You are all working in this course in Macaulay’s eportfolio system.  And some of you also already have eportfolios of your own. And in fact, the concept of eportfolios is one that fits very nicely into this course and into this unit.  We use eportfolios at Macaulay in a lot of different ways–sometimes as blogs, sometimes as travel journals, sometimes as course websites, sometimes as complete learning management systems (like in this course).  There may be as many types of eportfolios as there are types of students and types of learning activities that students can engage in.

But there is a traditional view of an eportfolio–and a view (a different one, slightly) that connects to reflection, to going meta, to directing and understanding your own learning.  To learning to learn.

A portfolio is a collection of artifacts, a collection of objects, which demonstrate your skill or learning in a particular subject or over a particular period of time.  An artist has a portfolio, and in education, we started using the term for a kind of writing assessment.  During a writing class, students would take their best pieces of writing, polish them nicely, improve them through re-writing, and put those best pieces, with the earlier drafts, and a cover letter or some reflective piece, in a nice folder which they could submit at the end of the class.  It would give a bigger, better, picture of the student’s work and learning than just one exam or term paper could ever give.

An “eportfolio” (sometimes it’s “e-portfolio” or “ePortfolio” or even “digital portfolio” or “d-portfolio”) was an electronic, online version of that folder.  The concept then expanded to include more than just one class, or more than just one type of assignment.  Think of the box of your old school papers and report cards and drawings and clay birds that your mother might have in a closet or a basement or a cupboard.  You could go look through that box, and show it to other people, and pull out the best work, and explain what it showed about you and your learning.  And the “e” version of that just makes it easier to show and explain and organize and reorganize.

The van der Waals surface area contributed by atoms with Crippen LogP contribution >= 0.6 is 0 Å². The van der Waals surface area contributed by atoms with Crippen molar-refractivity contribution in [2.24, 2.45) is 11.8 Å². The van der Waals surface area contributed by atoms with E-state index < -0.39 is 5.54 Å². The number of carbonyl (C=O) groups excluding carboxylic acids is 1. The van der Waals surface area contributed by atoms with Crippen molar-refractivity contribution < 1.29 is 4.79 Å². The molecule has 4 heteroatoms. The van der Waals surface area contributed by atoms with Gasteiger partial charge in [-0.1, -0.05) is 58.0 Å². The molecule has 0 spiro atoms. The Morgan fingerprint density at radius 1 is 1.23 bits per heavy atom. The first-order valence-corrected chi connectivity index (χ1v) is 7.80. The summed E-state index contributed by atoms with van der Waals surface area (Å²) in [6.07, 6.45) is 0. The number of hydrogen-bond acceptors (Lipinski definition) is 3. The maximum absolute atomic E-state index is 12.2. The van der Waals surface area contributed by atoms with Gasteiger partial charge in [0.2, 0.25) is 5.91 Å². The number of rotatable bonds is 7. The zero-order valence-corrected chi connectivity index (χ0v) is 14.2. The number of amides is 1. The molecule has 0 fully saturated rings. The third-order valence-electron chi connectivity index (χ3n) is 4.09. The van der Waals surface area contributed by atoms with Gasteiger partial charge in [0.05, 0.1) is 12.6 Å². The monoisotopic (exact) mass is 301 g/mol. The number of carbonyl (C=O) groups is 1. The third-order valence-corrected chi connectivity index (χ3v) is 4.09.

Charles Willson Peale, The Artist in His Museum, 1822, oil on canvas, Philadelphia Museum of Art; The George W.Elkins CollectionYou can read more about how we at Macaulay wanted to expand this idea even further–by thinking of the eportfolio as a cabinet of curiosities or the “museum of me” (I mean you).  I won’t repeat that here–read it on the main eportfolio site, if you haven’t yet. Your eportfolio (and it’s OK if you haven’t built it yet–or you started it and then took a long pause–it’s a process, and it continues from whenever and wherever you start, without ever being really “finished”) is a museum of you, and you can continue to add to it, and show it to other people, and walk through it yourself, as long as you’re a Macaulay student and (we hope) even longer than that.  An eportfolio is a place to collect the artifacts (maybe not the right word, but it’s better than “evidence,” which is the term that is often used for eportfolios.  “Artifacts” are things that you make, “evidence” is something that you leave behind–and it makes me feel like you’re a criminal) of your learning.  You collect them as you create them.  And you reflect on them–you explain to yourself or others, what they mean and show about you and what you’re learning.  And you present them to other people: your grandmother, your graduate school admissions committee, your prospective employer.

Have you got your eportfolio started yet? Maybe this is a good time to give some thought to how you plan to build it.  Or maybe it’s just going to grow, when the time comes, without a plan.  Sometimes the best museums might just grow that way.